High Employment with Low Productivity? The Service Sector as a Determinant of Economic Development
Whether measured in terms of employment or value added, the service sector by far dominates the economies of industrialized countries. The positive connection between tertiarization and per capita income is confirmed in both country cross-section and time series analyses. This development can be explained by demand factors (e.g. the growing proportion of female employees) and supply factors (e.g. cost disease in the service sector). This paper analyzes data on 23 service activities, grouped into four subsectors (distribution, business, social and personal services). The analysis of each subsector's contribution to the development of employment and productivity between 1983 and 2003 illuminates the prevailing productivity gap between the EU-15 and the U.S.A. The corresponding investigation of four new EU Member States during their transformation processes points to an employment potential in the tertiary sector that has not yet been fully utilized. The study further identifies four tertiarization models (dynamic, lagging, managed and catching-up) that can be associated with different geographic regions. The process of tertiarization is compatible with growth in both employment and productivity. Different combinations of production- and consumption-oriented services can have a positive effect on growth. The concluding section discusses the role of the European Union's Lisbon strategy in enhancing the productivity of the service sector.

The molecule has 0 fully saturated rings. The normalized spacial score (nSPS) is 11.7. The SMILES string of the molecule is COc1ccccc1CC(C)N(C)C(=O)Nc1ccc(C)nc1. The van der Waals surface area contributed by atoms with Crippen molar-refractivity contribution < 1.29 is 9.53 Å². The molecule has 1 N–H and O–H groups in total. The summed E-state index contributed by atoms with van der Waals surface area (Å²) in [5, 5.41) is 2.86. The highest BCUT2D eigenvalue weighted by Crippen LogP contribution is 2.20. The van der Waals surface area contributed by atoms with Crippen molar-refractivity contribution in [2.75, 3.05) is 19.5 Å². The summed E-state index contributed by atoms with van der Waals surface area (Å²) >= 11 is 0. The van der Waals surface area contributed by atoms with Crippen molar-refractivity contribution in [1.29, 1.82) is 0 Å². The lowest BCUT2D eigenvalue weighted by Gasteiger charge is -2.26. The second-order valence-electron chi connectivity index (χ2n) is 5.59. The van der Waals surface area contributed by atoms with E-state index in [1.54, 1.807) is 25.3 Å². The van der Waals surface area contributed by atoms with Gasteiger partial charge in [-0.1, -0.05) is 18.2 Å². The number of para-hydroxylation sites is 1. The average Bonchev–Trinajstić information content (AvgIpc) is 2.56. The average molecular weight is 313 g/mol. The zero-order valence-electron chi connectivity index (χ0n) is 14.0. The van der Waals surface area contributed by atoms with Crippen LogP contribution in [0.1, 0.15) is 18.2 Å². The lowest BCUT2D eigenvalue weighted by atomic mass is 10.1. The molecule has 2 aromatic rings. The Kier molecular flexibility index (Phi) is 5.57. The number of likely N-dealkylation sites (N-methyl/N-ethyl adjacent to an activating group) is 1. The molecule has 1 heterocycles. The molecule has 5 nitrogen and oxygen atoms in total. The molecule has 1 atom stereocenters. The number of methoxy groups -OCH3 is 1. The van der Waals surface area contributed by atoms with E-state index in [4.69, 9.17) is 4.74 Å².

Volume (Year): (2006)
Issue (Month): 1 ()
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- repec:hal:journl:hal-00287137 is not listed on IDEAS
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